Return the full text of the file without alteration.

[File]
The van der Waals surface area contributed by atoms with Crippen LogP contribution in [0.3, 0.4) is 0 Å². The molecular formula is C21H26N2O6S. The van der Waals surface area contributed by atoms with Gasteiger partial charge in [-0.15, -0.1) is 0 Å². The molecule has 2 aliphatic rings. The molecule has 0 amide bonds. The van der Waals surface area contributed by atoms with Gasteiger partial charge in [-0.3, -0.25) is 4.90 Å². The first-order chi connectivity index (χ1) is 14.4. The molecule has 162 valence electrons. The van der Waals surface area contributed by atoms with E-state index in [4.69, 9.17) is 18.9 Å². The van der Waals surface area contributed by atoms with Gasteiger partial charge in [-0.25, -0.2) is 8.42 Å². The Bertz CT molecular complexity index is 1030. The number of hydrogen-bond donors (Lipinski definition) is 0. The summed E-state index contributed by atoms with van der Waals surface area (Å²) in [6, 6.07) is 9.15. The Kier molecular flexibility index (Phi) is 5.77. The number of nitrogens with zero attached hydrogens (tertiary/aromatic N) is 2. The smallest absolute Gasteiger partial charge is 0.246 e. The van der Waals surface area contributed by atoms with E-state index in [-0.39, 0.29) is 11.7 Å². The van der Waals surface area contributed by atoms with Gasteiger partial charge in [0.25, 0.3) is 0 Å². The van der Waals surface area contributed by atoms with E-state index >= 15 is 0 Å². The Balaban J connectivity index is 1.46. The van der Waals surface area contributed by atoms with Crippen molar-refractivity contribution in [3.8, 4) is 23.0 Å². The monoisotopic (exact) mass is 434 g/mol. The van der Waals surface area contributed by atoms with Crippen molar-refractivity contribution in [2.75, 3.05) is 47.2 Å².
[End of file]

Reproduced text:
The van der Waals surface area contributed by atoms with Crippen LogP contribution in [0.3, 0.4) is 0 Å². The molecular formula is C21H26N2O6S. The van der Waals surface area contributed by atoms with Gasteiger partial charge in [-0.15, -0.1) is 0 Å². The molecule has 2 aliphatic rings. The molecule has 0 amide bonds. The van der Waals surface area contributed by atoms with Gasteiger partial charge in [-0.3, -0.25) is 4.90 Å². The first-order chi connectivity index (χ1) is 14.4. The molecule has 162 valence electrons. The van der Waals surface area contributed by atoms with E-state index in [4.69, 9.17) is 18.9 Å². The van der Waals surface area contributed by atoms with Gasteiger partial charge in [-0.25, -0.2) is 8.42 Å². The Bertz CT molecular complexity index is 1030. The number of hydrogen-bond donors (Lipinski definition) is 0. The summed E-state index contributed by atoms with van der Waals surface area (Å²) in [6, 6.07) is 9.15. The Kier molecular flexibility index (Phi) is 5.77. The number of nitrogens with zero attached hydrogens (tertiary/aromatic N) is 2. The smallest absolute Gasteiger partial charge is 0.246 e. The van der Waals surface area contributed by atoms with E-state index in [-0.39, 0.29) is 11.7 Å². The van der Waals surface area contributed by atoms with Gasteiger partial charge in [0.25, 0.3) is 0 Å². The van der Waals surface area contributed by atoms with E-state index >= 15 is 0 Å². The Balaban J connectivity index is 1.46. The van der Waals surface area contributed by atoms with Crippen molar-refractivity contribution in [3.8, 4) is 23.0 Å². The monoisotopic (exact) mass is 434 g/mol. The van der Waals surface area contributed by atoms with Crippen molar-refractivity contribution in [2.75, 3.05) is 47.2 Å².